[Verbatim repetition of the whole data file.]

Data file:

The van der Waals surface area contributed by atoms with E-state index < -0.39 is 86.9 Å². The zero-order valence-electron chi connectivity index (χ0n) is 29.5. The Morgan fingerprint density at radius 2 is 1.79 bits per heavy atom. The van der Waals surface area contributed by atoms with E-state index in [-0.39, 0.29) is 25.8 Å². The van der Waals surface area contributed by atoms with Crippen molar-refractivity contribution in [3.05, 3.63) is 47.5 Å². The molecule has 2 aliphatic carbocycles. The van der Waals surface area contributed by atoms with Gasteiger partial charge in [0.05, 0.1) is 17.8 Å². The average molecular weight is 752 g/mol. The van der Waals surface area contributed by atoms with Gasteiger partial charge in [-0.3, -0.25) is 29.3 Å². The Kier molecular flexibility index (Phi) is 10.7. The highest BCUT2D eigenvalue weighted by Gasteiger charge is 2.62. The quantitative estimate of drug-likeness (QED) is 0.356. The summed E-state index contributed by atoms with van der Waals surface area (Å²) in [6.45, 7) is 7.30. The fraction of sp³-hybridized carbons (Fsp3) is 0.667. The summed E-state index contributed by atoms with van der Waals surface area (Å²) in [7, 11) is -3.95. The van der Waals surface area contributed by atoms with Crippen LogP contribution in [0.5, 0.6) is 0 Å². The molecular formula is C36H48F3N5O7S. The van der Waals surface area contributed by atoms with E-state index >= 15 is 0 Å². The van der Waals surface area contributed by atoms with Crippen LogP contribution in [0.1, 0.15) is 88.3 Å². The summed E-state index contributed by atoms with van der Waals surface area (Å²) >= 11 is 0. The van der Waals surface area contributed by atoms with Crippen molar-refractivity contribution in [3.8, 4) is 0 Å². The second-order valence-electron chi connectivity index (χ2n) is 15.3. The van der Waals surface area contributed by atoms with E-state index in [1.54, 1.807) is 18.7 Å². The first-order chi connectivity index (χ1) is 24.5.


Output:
The van der Waals surface area contributed by atoms with E-state index < -0.39 is 86.9 Å². The zero-order valence-electron chi connectivity index (χ0n) is 29.5. The Morgan fingerprint density at radius 2 is 1.79 bits per heavy atom. The van der Waals surface area contributed by atoms with E-state index in [-0.39, 0.29) is 25.8 Å². The van der Waals surface area contributed by atoms with Crippen molar-refractivity contribution in [3.05, 3.63) is 47.5 Å². The molecule has 2 aliphatic carbocycles. The van der Waals surface area contributed by atoms with Gasteiger partial charge in [0.05, 0.1) is 17.8 Å². The average molecular weight is 752 g/mol. The van der Waals surface area contributed by atoms with Gasteiger partial charge in [-0.3, -0.25) is 29.3 Å². The Kier molecular flexibility index (Phi) is 10.7. The highest BCUT2D eigenvalue weighted by Gasteiger charge is 2.62. The quantitative estimate of drug-likeness (QED) is 0.356. The summed E-state index contributed by atoms with van der Waals surface area (Å²) in [6.45, 7) is 7.30. The fraction of sp³-hybridized carbons (Fsp3) is 0.667. The summed E-state index contributed by atoms with van der Waals surface area (Å²) in [7, 11) is -3.95. The van der Waals surface area contributed by atoms with Crippen LogP contribution in [0.5, 0.6) is 0 Å². The molecular formula is C36H48F3N5O7S. The van der Waals surface area contributed by atoms with E-state index >= 15 is 0 Å². The van der Waals surface area contributed by atoms with Crippen LogP contribution in [0.1, 0.15) is 88.3 Å². The summed E-state index contributed by atoms with van der Waals surface area (Å²) >= 11 is 0. The van der Waals surface area contributed by atoms with Crippen molar-refractivity contribution in [3.8, 4) is 0 Å². The second-order valence-electron chi connectivity index (χ2n) is 15.3. The van der Waals surface area contributed by atoms with E-state index in [1.54, 1.807) is 18.7 Å². The first-order chi connectivity index (χ1) is 24.5.